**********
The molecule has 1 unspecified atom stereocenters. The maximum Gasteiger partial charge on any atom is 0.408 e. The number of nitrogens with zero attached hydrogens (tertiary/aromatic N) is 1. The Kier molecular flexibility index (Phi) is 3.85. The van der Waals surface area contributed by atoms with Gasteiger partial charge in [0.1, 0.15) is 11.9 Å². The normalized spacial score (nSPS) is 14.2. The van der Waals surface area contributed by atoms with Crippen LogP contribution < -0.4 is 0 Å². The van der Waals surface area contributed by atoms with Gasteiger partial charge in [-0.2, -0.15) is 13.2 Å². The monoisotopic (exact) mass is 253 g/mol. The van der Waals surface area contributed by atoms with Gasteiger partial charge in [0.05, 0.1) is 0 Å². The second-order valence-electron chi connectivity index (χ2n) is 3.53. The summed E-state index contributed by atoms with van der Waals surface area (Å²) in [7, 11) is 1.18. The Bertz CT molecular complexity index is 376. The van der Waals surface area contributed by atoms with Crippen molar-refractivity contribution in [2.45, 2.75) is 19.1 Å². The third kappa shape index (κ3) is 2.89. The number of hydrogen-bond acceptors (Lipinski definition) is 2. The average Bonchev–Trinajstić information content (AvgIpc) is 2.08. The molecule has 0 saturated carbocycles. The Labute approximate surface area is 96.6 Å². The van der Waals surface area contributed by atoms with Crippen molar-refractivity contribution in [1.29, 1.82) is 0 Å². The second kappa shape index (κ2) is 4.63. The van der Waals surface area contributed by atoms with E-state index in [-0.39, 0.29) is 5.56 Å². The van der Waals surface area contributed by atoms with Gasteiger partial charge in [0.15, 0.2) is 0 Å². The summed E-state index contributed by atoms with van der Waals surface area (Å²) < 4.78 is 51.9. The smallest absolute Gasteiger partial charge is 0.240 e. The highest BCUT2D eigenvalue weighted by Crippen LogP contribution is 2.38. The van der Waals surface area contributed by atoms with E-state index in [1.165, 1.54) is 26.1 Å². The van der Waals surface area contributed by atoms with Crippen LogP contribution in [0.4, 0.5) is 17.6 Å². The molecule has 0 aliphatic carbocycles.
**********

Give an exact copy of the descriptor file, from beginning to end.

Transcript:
The molecule has 1 unspecified atom stereocenters. The maximum Gasteiger partial charge on any atom is 0.408 e. The number of nitrogens with zero attached hydrogens (tertiary/aromatic N) is 1. The Kier molecular flexibility index (Phi) is 3.85. The van der Waals surface area contributed by atoms with Gasteiger partial charge in [0.1, 0.15) is 11.9 Å². The normalized spacial score (nSPS) is 14.2. The van der Waals surface area contributed by atoms with Crippen LogP contribution < -0.4 is 0 Å². The van der Waals surface area contributed by atoms with Gasteiger partial charge in [-0.2, -0.15) is 13.2 Å². The monoisotopic (exact) mass is 253 g/mol. The van der Waals surface area contributed by atoms with Gasteiger partial charge in [0.05, 0.1) is 0 Å². The second-order valence-electron chi connectivity index (χ2n) is 3.53. The summed E-state index contributed by atoms with van der Waals surface area (Å²) in [7, 11) is 1.18. The Bertz CT molecular complexity index is 376. The van der Waals surface area contributed by atoms with Crippen molar-refractivity contribution in [2.45, 2.75) is 19.1 Å². The third kappa shape index (κ3) is 2.89. The number of hydrogen-bond acceptors (Lipinski definition) is 2. The average Bonchev–Trinajstić information content (AvgIpc) is 2.08. The molecule has 0 saturated carbocycles. The Labute approximate surface area is 96.6 Å². The van der Waals surface area contributed by atoms with Crippen molar-refractivity contribution in [1.29, 1.82) is 0 Å². The second kappa shape index (κ2) is 4.63. The van der Waals surface area contributed by atoms with E-state index in [-0.39, 0.29) is 5.56 Å². The van der Waals surface area contributed by atoms with Gasteiger partial charge in [0.15, 0.2) is 0 Å². The summed E-state index contributed by atoms with van der Waals surface area (Å²) < 4.78 is 51.9. The smallest absolute Gasteiger partial charge is 0.240 e. The highest BCUT2D eigenvalue weighted by Crippen LogP contribution is 2.38. The van der Waals surface area contributed by atoms with E-state index in [1.165, 1.54) is 26.1 Å². The van der Waals surface area contributed by atoms with Crippen LogP contribution in [0.4, 0.5) is 17.6 Å². The molecule has 0 aliphatic carbocycles.